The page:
Information from the museum, 12 April 2011
The Rijksmuseum has acquired a rare amber gamebox that was once owned by the Van Oranje-Nassau family. The game box is shaped like a treasure chest and holds four smaller boxes for tokens. It is virtually the only remaining amber object that can be connected with certainty to the House of Orange. It bears the combined family crests of the stadholder Prince William IV and of his wife Anne of Hanover, and was given to them by the Prussian king for their wedding in 1734. The box will be on show in the new Rijksmuseum presentation.
Amber is found on the Baltic coast and was a popular gift for royal weddings in the 17th and 18th centuries. In 1734, prince William IV of Orange-Nassau married the daughter of the British king George II at St James’s Palace in London. It was probably the Prussian king Friedrich Wilhelm I who sent them this costly amber box, used during card games, on the occasion of the royal wedding.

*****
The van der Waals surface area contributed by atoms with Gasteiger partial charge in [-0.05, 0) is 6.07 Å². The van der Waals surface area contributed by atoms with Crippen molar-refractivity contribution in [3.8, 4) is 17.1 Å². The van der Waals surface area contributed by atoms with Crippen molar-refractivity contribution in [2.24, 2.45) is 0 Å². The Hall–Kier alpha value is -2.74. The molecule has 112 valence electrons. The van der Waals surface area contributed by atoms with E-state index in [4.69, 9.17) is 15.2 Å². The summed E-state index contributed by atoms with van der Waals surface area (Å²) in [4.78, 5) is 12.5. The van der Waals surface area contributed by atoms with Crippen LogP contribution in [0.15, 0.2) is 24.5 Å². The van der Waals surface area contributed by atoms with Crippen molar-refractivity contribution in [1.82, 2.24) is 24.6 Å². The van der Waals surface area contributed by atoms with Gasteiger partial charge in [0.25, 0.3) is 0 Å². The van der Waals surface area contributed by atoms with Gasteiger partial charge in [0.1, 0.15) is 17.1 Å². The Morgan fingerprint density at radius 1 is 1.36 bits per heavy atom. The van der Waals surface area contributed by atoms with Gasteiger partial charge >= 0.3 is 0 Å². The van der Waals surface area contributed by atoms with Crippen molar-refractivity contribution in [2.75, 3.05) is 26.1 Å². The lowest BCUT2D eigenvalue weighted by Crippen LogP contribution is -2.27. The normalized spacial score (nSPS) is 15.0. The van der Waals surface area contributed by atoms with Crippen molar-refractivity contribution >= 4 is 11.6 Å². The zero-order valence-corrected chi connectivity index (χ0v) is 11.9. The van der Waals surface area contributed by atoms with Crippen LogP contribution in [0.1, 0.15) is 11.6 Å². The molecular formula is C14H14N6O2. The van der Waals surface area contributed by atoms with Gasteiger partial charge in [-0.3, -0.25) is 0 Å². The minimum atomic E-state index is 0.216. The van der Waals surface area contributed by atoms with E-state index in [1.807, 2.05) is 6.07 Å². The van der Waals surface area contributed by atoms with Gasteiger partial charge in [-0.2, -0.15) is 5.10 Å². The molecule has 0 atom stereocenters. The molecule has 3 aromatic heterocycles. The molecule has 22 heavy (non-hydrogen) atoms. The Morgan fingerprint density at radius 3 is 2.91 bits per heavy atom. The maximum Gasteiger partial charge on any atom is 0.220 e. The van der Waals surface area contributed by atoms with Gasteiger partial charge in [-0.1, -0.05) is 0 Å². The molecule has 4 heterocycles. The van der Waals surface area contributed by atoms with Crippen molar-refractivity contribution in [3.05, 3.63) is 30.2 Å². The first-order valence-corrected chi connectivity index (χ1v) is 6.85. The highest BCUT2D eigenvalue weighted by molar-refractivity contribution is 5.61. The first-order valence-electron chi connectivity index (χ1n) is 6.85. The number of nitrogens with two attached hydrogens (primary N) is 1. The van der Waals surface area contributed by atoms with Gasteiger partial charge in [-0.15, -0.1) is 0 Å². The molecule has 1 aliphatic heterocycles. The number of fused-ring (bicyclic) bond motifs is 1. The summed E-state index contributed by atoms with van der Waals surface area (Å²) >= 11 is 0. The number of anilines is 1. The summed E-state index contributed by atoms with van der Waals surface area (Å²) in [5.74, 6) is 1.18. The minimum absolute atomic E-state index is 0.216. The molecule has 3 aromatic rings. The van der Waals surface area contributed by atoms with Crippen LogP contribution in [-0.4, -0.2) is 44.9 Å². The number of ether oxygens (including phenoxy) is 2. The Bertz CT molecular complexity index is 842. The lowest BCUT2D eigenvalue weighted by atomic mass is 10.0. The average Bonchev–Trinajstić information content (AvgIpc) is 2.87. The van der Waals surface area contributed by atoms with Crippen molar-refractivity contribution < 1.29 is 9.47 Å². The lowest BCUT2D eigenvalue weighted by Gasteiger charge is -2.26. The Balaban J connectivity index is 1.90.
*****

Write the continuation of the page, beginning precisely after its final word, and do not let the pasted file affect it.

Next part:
Strikingly, the game box, as well as the four smaller boxes it contains, are all encrusted with the combined coat of arms of William and Anne. When Anne died in 1759, “A large and a smaller amber box, each with four quadrille boxes and their tokens” are mentioned in her inventory. Through inheritance the box disappeared to Germany but with the support of the BankGiro Loterij, de Vereniging Rembrandt, Mondriaan Stichting and VSBfonds, it has again been re-acquired for Holland. The box will be displayed prominently in the 18th century galleries of the new Rijksmuseum.
Femke Diercks, curator of applied arts: "The game box is an excellent example of amber art, but also has some important historical stories to tell. Through the coats of arms, that connect the object directly to the House of Orange, it is a tangible reminder of the once extensive amber collections of the House of Orange and of the popularity of amber as a diplomatic gift."